Ham vs. Pork (The Difference)

Published Categorized as Food
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Ham is pork. But pork doesn’t necessarily have to be ham. Take a peek below to find out why.

The difference between ham and pork may be obvious to the neighborhood butcher or seasoned chef. It is admittedly less so to the novice cook.

Whether you’ve just started cooking or have a new-found interest in curing meat, we have the information you need to sate your hunger for knowledge. If ham vs. pork is the question—and you’re here, so it probably is—all answers you’re looking for are below.

Pork is a blanket term for the meat of the pig as a whole. Ham, on the other hand, is a pork product from the hind leg of a pig and the butt. There are many cuts of pork meat; there are also many types ham—some preserved by wet or dry curing, some smoked and others not.

The main difference between ham and pork, then, is that “ham” is a named cut of pork with a specific preparation method, whereas “pork” stands for any part of the pig, which, depending on the recipe and cooking technique, can be prepared in many different ways.

Pork: Things to Know

Pork is the flesh of the domestic pig. Meaty, filling, and flavorsome, pork is the centerpiece of many meals in the American household.

The pig, colloquially called “hog” or “swine,” is the all-eating, domesticated animal of the genus Sus. A few centuries ago, people raised and slaughtered their own pigs in their backyards. Those days are long gone, and today most of us get our pork from butcher shops or grocery stores that source it from farms and slaughterhouses.

Different cuts of pork are sold at the butcher’s and grocer’s, and they can come from different breeds:

The three most common breeds in the United States, according to Pork Checkoff, are Yorkshire, Duroc, and Berkshire. These are touted for their fast growth, lean meat, and distinctive flavor.

The cuts are diverse and numerous. There’s the butt, the loin, the shank, the ribs, the hock, the jowl. They make for steaks, chops, streaky bacon, roasts, sausage links, and—you guessed it—ham, to name a few.

Thin cuts, like steaks and chops, cook quickly. They tolerate high heat and haste in the kitchen, and they come out their best when pan-fried, broiled, or grilled. Thick cuts, say, a roast or whole ham, ought to be cooked low and slow. For these reasons, they taste their best when slow-roasted or smoked.

Different cooking methods apply when preparing pork. On the stove are searing, frying, and deep-frying. In the oven are baking, roasting, and broiling. When it comes to outdoor cooking, there’s grilling, over direct and indirect heat, and smoking. Both infuse the meat with smoky flavors.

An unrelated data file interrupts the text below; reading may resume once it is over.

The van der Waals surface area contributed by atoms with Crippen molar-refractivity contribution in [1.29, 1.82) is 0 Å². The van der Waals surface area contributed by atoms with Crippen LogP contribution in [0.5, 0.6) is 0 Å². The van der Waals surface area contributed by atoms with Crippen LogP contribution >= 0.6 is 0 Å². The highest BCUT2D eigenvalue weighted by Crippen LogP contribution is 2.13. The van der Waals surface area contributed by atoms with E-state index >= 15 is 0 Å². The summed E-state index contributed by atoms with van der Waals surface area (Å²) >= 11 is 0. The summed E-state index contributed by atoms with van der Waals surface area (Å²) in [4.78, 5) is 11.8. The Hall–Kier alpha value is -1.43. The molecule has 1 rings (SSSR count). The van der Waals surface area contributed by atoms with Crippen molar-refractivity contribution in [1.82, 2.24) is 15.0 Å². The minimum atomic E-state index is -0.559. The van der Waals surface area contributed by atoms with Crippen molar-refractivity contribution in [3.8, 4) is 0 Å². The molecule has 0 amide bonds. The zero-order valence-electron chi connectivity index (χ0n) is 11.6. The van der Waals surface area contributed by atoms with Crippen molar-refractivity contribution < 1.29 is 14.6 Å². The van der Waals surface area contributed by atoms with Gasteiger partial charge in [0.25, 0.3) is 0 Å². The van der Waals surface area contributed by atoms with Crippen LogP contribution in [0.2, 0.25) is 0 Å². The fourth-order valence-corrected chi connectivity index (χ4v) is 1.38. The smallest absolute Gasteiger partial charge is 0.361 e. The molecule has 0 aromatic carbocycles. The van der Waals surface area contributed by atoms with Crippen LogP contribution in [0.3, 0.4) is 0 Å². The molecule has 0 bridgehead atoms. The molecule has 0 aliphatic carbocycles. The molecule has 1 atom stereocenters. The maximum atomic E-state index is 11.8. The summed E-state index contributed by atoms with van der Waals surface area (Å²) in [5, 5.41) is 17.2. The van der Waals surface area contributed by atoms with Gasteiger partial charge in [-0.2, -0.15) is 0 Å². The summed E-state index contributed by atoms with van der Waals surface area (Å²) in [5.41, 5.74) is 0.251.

Ham: Things to Know

“Ham” stands for the cut of pork that comes from the pig’s hind leg and butt. There are many types of ham out there, and their use is limited only by the imagination of the home cook and the family members at the table.

Fresh ham is ham that hasn’t been cooked or cured yet. It’s basically raw pork and, as such, it must be cooked or undergo a curing process to make it palatable and safe to eat. (As any raw meat product, fresh ham can contain harmful bacteria and requires treatment.)

Cured ham is ham that’s gone through a preservation process that retains the meat’s nutritional contents, extends its shelf life, and gives it a unique flavor. Cured ham, depending on how it’s prepared, falls into one of two categories: dry-cured or wet-cured.

Dry-cured ham is buried in salt, then hung to air-dry for months. The salt preserves the meat and intensifies its flavor. The air-drying, on the other hand, causes the ham to lose much of its moisture, which makes it last longer.

Prosciutto, for example, is a popular choice of dry-cured ham. It’s seldom cooked. Instead, it’s eaten raw on top of salads, pizza pies, and bruschetta breads.

Wet-cured ham is brined in salt, sugar, herbs, spices, and broth, then cooked to an internal temperature of 145°F and above. Thanks to the brine, wet-cured ham retains its moisture. The cooking makes it flavorful and kills bacteria.

Paris ham is a common choice of wet-cured ham. Brined in a flavorful broth and slow-cooked to tenderness, this type of ham retains its moisture and soaks up the wonderful flavors of the broth during cooking. It can be eaten as a snack on its own or cooked, for example, for cullis or omelet.

Smoked ham is ham that’s been exposed to the smoldering wood. The steady stream of bluish smoke caresses the meat and gives it a smoky flavor. The ham can be cold-smoked, hung in the air and smoked at 60°F for weeks, or thrown into a 250°F smoker for half a day until cooked through.

Shopping for Pork

Fresh pork is available in a wide range of breeds, cuts, and quality options.